Glen Ellyn Park District, which long has been lukewarm to the idea of an indoor swimming pool, is dipping its toes in the water once again.
Isaac Sports Group, a consulting firm based in Ann Arbor, Mich., is in town this week to launch a pool feasibility study funded by Glen Ellyn Aquatics Initiative, a grass-roots community group.
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The consultant discussed its $24,000 study with park district officials on Tuesday night and on Wednesday toured nearby facilities and met with stakeholders in and around Glen Ellyn.
The firm plans to present its recommendations to the park district board in December.
Separate of the indoor pool study, the park district itself is paying the consultant $5,000 to conduct an analysis of its outdoor Sunset Pool facility and operations.
"This is the infancy portion of the study," park district Executive Director Dave Harris said.
Glen Ellyn Aquatics Initiative formed late last year in hopes of building support for an indoor pool from neighbors, elected officials and potential donors. Proponents say an indoor pool would create recreational opportunities for residents throughout the year. It also would keep swimmers from the Glenbard South/West boys and girls cooperative swim teams from having to drive to schools in Naperville or Oakbrook Terrace to practice.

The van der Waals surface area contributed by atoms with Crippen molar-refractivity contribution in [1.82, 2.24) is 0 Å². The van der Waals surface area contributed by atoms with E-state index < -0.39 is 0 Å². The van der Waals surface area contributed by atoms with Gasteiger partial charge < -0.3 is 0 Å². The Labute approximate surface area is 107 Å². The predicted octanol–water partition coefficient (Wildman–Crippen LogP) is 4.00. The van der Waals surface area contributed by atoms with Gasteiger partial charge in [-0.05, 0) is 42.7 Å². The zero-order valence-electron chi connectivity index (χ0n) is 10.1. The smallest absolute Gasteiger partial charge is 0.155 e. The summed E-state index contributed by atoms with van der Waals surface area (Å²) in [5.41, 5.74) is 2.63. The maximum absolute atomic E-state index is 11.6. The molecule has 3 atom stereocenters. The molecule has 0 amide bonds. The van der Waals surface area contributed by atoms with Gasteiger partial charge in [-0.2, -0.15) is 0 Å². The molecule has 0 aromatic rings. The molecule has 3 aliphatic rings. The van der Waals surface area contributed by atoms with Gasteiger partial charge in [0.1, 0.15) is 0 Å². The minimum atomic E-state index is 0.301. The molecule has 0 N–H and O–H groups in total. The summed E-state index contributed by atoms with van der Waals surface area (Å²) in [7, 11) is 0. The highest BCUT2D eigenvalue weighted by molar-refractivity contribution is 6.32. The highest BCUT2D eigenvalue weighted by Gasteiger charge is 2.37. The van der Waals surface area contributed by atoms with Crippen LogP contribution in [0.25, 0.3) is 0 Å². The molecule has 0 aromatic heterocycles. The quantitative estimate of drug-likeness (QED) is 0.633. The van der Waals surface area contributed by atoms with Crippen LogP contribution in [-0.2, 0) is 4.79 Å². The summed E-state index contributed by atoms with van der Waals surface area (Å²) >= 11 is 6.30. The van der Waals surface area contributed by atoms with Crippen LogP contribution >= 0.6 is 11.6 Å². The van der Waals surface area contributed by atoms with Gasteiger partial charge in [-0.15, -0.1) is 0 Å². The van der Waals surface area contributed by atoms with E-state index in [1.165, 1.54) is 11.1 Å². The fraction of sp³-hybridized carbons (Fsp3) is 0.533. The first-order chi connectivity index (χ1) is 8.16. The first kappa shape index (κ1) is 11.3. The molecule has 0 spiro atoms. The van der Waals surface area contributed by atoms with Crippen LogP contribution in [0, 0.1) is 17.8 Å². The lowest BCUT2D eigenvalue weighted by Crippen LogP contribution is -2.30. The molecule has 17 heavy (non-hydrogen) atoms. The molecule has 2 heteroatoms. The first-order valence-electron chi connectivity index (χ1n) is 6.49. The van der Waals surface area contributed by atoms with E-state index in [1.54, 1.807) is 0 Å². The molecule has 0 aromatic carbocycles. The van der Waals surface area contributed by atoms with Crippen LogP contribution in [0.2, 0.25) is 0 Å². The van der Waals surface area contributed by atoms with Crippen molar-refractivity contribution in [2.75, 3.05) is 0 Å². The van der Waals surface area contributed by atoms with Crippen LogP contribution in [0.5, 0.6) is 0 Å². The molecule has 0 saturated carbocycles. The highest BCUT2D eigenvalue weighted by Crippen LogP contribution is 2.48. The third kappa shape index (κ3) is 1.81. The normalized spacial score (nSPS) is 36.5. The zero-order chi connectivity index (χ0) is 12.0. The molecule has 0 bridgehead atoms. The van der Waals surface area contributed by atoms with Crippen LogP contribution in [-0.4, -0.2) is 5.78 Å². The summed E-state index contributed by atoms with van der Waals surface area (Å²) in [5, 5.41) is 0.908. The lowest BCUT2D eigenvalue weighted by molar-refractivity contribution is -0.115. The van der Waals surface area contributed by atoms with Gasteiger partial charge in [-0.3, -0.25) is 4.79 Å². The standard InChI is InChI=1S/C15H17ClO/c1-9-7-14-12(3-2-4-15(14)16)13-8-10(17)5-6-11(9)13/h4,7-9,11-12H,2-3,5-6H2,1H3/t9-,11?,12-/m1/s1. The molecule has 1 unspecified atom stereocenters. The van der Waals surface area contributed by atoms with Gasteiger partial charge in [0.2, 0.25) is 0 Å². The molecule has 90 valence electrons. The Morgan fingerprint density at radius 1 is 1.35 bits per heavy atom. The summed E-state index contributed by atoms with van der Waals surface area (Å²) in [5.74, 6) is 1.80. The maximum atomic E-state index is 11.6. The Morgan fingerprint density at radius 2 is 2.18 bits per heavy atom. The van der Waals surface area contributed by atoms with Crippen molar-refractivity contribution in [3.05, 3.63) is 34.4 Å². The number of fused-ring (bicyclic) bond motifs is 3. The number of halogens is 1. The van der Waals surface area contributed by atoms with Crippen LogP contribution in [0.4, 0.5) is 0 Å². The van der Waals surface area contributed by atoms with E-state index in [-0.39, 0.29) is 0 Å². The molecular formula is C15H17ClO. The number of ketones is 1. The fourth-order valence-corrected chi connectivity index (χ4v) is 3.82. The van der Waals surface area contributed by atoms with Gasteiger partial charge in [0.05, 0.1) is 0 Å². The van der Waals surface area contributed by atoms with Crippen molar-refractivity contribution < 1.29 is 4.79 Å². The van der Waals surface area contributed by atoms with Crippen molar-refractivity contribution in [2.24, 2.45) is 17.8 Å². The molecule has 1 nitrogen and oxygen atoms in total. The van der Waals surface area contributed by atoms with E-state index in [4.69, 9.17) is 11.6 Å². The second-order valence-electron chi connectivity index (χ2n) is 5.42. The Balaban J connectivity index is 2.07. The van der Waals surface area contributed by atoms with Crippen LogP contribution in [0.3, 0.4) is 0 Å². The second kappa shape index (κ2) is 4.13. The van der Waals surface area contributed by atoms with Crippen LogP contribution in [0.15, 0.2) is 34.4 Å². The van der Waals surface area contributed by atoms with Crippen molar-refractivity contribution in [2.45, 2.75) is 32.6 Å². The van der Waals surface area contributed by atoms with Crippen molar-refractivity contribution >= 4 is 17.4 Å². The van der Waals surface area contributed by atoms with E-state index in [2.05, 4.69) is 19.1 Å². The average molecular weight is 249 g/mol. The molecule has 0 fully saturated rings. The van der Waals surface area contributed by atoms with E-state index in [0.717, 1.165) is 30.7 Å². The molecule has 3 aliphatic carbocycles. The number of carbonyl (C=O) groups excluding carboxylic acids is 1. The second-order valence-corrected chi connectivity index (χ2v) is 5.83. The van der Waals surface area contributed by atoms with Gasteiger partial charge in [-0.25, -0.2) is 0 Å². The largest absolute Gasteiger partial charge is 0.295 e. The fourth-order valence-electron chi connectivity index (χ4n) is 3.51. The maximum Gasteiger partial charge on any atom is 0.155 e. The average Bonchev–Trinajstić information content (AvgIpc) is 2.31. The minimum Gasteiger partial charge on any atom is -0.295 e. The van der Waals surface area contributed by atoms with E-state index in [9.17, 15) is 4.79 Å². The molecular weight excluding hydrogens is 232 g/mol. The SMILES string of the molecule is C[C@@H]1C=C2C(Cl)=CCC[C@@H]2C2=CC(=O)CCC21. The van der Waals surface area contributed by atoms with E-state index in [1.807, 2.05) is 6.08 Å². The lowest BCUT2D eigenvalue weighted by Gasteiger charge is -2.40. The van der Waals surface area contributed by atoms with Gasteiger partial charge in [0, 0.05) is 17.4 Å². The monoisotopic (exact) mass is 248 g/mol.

The president of Isaac Sports Group, Stu Isaac, is a former all-American swimmer and women's swimming coach at the University of Michigan who also worked in sales and marketing for Speedo. On Wednesday he said he looked at possible park district pool sites within Glen Ellyn, including next to the Ackerman Recreation Center. The consultant also met with Glenbard High School District 87 officials to gauge their needs.
Isaac is the lead consultant on roughly 12 projects a year nationwide. Among those the company is working on is a proposed aquatics center in Kalamazoo, Mich. That project, which Stu Isaac said is "about six months ahead of Glen Ellyn's timeline," mirrors Glen Ellyn in that the consultant was enlisted by the nonprofit Kalamazoo Community Aquatics Initiative.
Isaac termed this part of the Glen Ellyn timeline "the discovery phase."
"The key is to identify the current facilities, the current programming and what their needs are," Isaac said. "Then you need to determine the cost to build and maintain, and then the next key is the financial model -- the cost of operation and maintenance, the revenue a facility can generate and whether it can be self-sustaining."
The idea of an indoor pool in Glen Ellyn is hardly a new one. A referendum question to build a pool at Glenbard West failed several decades ago. Plans to include a pool with a field house addition at the school in the late 1990s never got off the ground. Harris said there has been interest in building an indoor pool in town for close to 25 years, but in previous cases it ultimately was deemed too expensive and rejected.
Park district commissioners supported the study, but cautioned that the community as a whole may not get behind paying for an indoor pool that by some estimates could cost more than $5 million.
Once the consultant presents its data, Harris said, the park district will determine whether it believes the pool is beneficial to the community and, if so, how it could be funded.